Lots to ride in eastern Saskatchewan

Anyone sledding around Kamsack and Duck Mountain Provincial Park will find a near-endless network of trails to discover

by Kristen Mitchell

A group of sledders are gathered around Green Lake Shelter in Duck Mountain Provincial Park, Saskatchewan.
Sledders gather at Green Lake Shelter in Duck Mountain Provincial Park. Photo courtesy Dwayne Andrychuk

“There are bush trails, there are open, open fields, there are hills—there’s a little bit of everything,” said Robert Clark of his home trails around Kamsack in eastern Saskatchewan. He is the president of the Kamsack Snow Drifters Club, which grooms close to 200 kilometres of trails. These tie into nearby Duck Mountain Provincial Park and endless riding trails maintained by neighbouring clubs.

The trails around Kamsack are family friendly, according to Clark. Those who don’t venture from the trails will find a network that is gentle, groomed and well-signed. The Green Lake Shelter, located on the west side of Duck Mountain Provincial Park, is a suitable destination for families. The area around the shelter is popular with sledders from the area and mostly consists of maintained trails through trees. Riders can also venture to the north end of the park where they can take a break at the Ketchamonia Shelter.

Staging is available right in the Duck Mountain Provincial Park, or sledders can simply ride in from Kamsack, which is only about 14 kilometres away. There is lodging, cabins and fuel available in the park, making it a comfortable and convenient place for visitors to stay.

There is plenty to explore outside of Duck Mountain Provincial Park as well. Clark suggested that families might want to check out the Hideaway shelter to the southwest of Kamsack. His personal favourite riding area is to the west of town, around Verigin.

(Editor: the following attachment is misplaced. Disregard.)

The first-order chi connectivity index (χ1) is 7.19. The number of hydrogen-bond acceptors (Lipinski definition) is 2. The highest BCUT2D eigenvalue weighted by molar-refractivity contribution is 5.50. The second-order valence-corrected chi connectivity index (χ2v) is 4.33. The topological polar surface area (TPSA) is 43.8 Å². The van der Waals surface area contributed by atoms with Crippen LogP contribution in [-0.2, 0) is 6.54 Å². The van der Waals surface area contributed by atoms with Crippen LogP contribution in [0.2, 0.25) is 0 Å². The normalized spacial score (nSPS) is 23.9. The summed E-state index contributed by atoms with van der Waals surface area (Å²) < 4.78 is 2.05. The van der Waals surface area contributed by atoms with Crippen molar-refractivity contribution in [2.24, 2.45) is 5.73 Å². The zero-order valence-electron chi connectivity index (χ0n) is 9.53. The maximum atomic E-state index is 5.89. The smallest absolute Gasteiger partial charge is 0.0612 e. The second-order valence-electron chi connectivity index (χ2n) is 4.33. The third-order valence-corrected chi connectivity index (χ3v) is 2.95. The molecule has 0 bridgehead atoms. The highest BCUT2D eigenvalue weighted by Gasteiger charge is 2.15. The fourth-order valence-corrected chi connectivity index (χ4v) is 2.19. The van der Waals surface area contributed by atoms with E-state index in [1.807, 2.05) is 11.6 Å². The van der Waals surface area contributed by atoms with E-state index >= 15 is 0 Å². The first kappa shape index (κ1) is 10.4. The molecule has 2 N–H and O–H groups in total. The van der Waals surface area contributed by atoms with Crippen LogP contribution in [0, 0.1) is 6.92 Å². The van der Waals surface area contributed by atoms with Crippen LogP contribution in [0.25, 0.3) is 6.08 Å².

“Our trails go right through Verigin and they go through the Palace (Warm-Up Shelter)—that’s halfway between Verigin and Norquay. That’s a nice trail there,” said Clark. “(What kind of a journey someone takes) will just depend on how many miles they want to ride. They can just turn around or they can head out in the morning and end up in Manitoba or all over. They could end up in Benito and Swan River or wherever they want. All the trails join together so you can keep going, or you can take a different route back.”

Wherever and however you choose to ride, this region of eastern Saskatchewan has lots to explore and plenty of gentle trails for families, social rides or those introducing their favourite sport to new riders.

Meet the rider:

Name: Robert Clark
Lives in: Kamsack, Saskatchewan
Hometown: Kamsack
Age: 68
Occupation: Owns a mechanic shop
Sledding since: Age 16
First sled: Ski-doo Everest
Current sled: MXZ Ski-doo
Where do you usually ride? South of town
Anywhere you want to ride in the future? Not really. I’ve ridden pretty much everywhere around here.
Do you ever do any big trips? We’ve done a couple. Just about once a year we go up to Hudson Bay and north of Hudson Bay.
Describe your riding style: Aggressive (laughs). I like to get off the trails.
What is it that keeps you coming back, year after year? The quiet. Getting away and getting out of town.

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